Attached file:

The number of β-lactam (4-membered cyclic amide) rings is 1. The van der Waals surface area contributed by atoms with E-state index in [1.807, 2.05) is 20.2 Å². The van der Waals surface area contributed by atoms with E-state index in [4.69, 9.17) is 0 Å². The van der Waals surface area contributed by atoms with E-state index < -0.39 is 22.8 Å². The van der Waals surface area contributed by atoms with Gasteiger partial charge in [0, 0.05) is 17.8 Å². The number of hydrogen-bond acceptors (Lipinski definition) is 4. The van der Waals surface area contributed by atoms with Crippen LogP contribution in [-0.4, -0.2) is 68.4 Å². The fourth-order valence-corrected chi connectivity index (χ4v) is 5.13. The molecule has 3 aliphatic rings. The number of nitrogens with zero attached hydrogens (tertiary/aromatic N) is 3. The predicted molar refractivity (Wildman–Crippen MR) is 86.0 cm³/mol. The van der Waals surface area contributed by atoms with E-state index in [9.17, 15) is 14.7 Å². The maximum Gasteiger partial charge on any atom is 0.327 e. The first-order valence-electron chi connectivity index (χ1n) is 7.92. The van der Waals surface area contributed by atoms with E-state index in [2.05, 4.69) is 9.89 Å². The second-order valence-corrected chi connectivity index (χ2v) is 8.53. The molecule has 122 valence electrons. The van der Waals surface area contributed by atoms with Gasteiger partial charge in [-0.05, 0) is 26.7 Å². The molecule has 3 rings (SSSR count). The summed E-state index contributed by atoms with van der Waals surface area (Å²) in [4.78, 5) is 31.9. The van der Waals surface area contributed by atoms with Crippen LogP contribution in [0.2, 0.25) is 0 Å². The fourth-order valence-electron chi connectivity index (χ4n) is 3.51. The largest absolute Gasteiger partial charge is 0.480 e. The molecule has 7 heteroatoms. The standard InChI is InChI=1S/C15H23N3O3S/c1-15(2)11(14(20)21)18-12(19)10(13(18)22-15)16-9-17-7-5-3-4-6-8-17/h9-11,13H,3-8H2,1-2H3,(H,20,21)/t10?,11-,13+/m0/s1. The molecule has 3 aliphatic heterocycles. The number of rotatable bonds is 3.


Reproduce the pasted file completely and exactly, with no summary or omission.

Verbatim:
The number of β-lactam (4-membered cyclic amide) rings is 1. The van der Waals surface area contributed by atoms with E-state index in [1.807, 2.05) is 20.2 Å². The van der Waals surface area contributed by atoms with E-state index in [4.69, 9.17) is 0 Å². The van der Waals surface area contributed by atoms with E-state index < -0.39 is 22.8 Å². The van der Waals surface area contributed by atoms with Gasteiger partial charge in [0, 0.05) is 17.8 Å². The number of hydrogen-bond acceptors (Lipinski definition) is 4. The van der Waals surface area contributed by atoms with Crippen LogP contribution in [-0.4, -0.2) is 68.4 Å². The fourth-order valence-corrected chi connectivity index (χ4v) is 5.13. The molecule has 3 aliphatic rings. The number of nitrogens with zero attached hydrogens (tertiary/aromatic N) is 3. The predicted molar refractivity (Wildman–Crippen MR) is 86.0 cm³/mol. The van der Waals surface area contributed by atoms with E-state index in [9.17, 15) is 14.7 Å². The maximum Gasteiger partial charge on any atom is 0.327 e. The first-order valence-electron chi connectivity index (χ1n) is 7.92. The van der Waals surface area contributed by atoms with E-state index in [2.05, 4.69) is 9.89 Å². The second-order valence-corrected chi connectivity index (χ2v) is 8.53. The molecule has 122 valence electrons. The van der Waals surface area contributed by atoms with Gasteiger partial charge in [-0.05, 0) is 26.7 Å². The molecule has 3 rings (SSSR count). The summed E-state index contributed by atoms with van der Waals surface area (Å²) in [4.78, 5) is 31.9. The van der Waals surface area contributed by atoms with Crippen LogP contribution in [0.2, 0.25) is 0 Å². The fourth-order valence-electron chi connectivity index (χ4n) is 3.51. The largest absolute Gasteiger partial charge is 0.480 e. The molecule has 7 heteroatoms. The standard InChI is InChI=1S/C15H23N3O3S/c1-15(2)11(14(20)21)18-12(19)10(13(18)22-15)16-9-17-7-5-3-4-6-8-17/h9-11,13H,3-8H2,1-2H3,(H,20,21)/t10?,11-,13+/m0/s1. The molecule has 3 aliphatic heterocycles. The number of rotatable bonds is 3.